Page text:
As you’d expect, there’s masses of lateral grip and traction, but it’s to the RS4’s credit that it doesn’t feel inert or anodyne like some fast Audis of old. It’s not as involving as an AMG C63 Mercedes, for instance, or a BMW M3 (not available as an estate), and it’s not the last word in driver feedback, but it is a car that can be rewarding to drive when you want it to be, and entirely undemanding the rest of the time – which feels very much in line with the RS4’s ethos.
To exceed the chassis and tyres’ limits you’d have to be going faster than I’d feel comfortable on the public road, but you can subtly adjust the car’s attitude with the brakes and the throttle. Driven normally, there’s plenty of front-end grip and all the traction you can eat.
The two cars we tried were on 20-inch wheels and were fitted with the optional Dynamic Ride Control (DRC), with hydraulically controlled damping. In the firmest Dynamic mode, the ride is really quite choppy on all but the smoothest roads, and you’ll likely quickly tire of it. Comfort mode feels the best option for the majority of circumstances, and on the Spanish roads we tested the RS4 on it felt less ‘springy’ than an RS5 I recently drove (admittedly fairly briefly) in Wales, with less vertical float in the softest setting. For a near-1800kg car, the RS4 controls its mass very well indeed.
I didn’t miss the dual-clutch gearbox, the eight-speed tiptronic shifting unobtrusively in auto mode and supplying gears when requested without fuss in manual mode. The optional sport exhaust makes a theatrical belching noise on upshifts under load, which adds to the sense of occasion but does sound a bit synthetic, as if it’s been carefully programmed to do so. Otherwise the V6 makes a decently characterful sound, a muted rasp with a bassy undertone.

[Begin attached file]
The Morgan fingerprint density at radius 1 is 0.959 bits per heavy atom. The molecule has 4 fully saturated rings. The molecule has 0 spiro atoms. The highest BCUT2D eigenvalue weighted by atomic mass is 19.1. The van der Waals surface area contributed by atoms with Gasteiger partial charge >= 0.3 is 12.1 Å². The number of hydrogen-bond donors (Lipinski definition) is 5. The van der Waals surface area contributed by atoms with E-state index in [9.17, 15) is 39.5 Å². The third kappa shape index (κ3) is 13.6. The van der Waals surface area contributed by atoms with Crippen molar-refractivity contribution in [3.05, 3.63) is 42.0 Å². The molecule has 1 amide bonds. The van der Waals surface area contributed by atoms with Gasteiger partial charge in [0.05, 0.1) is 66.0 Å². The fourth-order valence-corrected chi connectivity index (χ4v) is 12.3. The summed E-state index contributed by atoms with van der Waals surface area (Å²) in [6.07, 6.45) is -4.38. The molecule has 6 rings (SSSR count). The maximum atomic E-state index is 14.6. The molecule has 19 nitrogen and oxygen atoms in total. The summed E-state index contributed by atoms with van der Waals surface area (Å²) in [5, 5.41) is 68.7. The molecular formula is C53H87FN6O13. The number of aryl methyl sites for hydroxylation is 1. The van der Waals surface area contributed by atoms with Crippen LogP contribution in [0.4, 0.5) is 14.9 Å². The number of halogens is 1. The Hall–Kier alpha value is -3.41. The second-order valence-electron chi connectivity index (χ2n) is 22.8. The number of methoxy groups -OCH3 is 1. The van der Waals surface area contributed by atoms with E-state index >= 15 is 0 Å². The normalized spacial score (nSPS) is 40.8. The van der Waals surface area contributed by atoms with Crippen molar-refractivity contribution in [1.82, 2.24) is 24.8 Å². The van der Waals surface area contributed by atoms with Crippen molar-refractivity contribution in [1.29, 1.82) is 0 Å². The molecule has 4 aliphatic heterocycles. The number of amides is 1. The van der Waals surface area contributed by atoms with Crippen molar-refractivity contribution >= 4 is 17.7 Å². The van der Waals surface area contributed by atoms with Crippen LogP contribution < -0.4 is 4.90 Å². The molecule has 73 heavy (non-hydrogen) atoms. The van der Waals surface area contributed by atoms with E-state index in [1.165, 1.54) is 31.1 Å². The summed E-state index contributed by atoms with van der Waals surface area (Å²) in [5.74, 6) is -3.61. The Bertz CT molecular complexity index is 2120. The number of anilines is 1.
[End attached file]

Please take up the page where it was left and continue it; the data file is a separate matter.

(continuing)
We tried the optional ceramic brakes, which were very impressive – confidence-inspiring bite from cold, decent feedback through the pedal, and easy to modulate. But much of the same praise could also be applied to the standard steel brakes.
One option best avoided is the variable-rate Dynamic Steering, which, although better than previous iterations, still feels odd as it weights up in an unnatural way. The regular steering set-up works well on its own, with three levels of power steering weight to choose from (Comfort, Auto and Dynamic). Regardless of mode, there’s decent feel and feedback (by fast Audi standards, at least, and considering the giant front tyres, impressively so). Good news – RS Audis are becoming less numb (and more comfortable).
You’re looking at £61,625 before options in the UK, rising to £62,175 from January 2018. So the RS4 Avant is very much on a par with the two-door Audi RS5 coupe, which currently starts at £62,900.
There’s also a £72k Carbon Edition, with various option packs bundled in and, as the name suggests, plenty of bits made from CFRP (carbonfibre-reinforced plastic), including details on the front spoiler, sills diffuser, mirrors and interior trim.
The Audi RS5 coupe’s all-weather capability and physics-bashing performance crossed with the Audi A4 Avant wagon’s understated estate body (augmented by just the right amount of wheelarch steroid injections) is quite an attractive recipe.
As a max-performance, minimum-fuss estate car it fulfils its brief perfectly, albeit for a serious chunk of cash.
It’s as much fun to drive as the RS5 (in fact, subjectively, it actually feels better balanced), while enjoying a more unassuming image. It’s not a car that’ll give you goosebumps, but for many buyers it’ll make them very satisfied. Who doesn’t love a fast estate?
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The Hidden Agenda Of Audi A4 Oil | audi a4 oil – audi a4 oil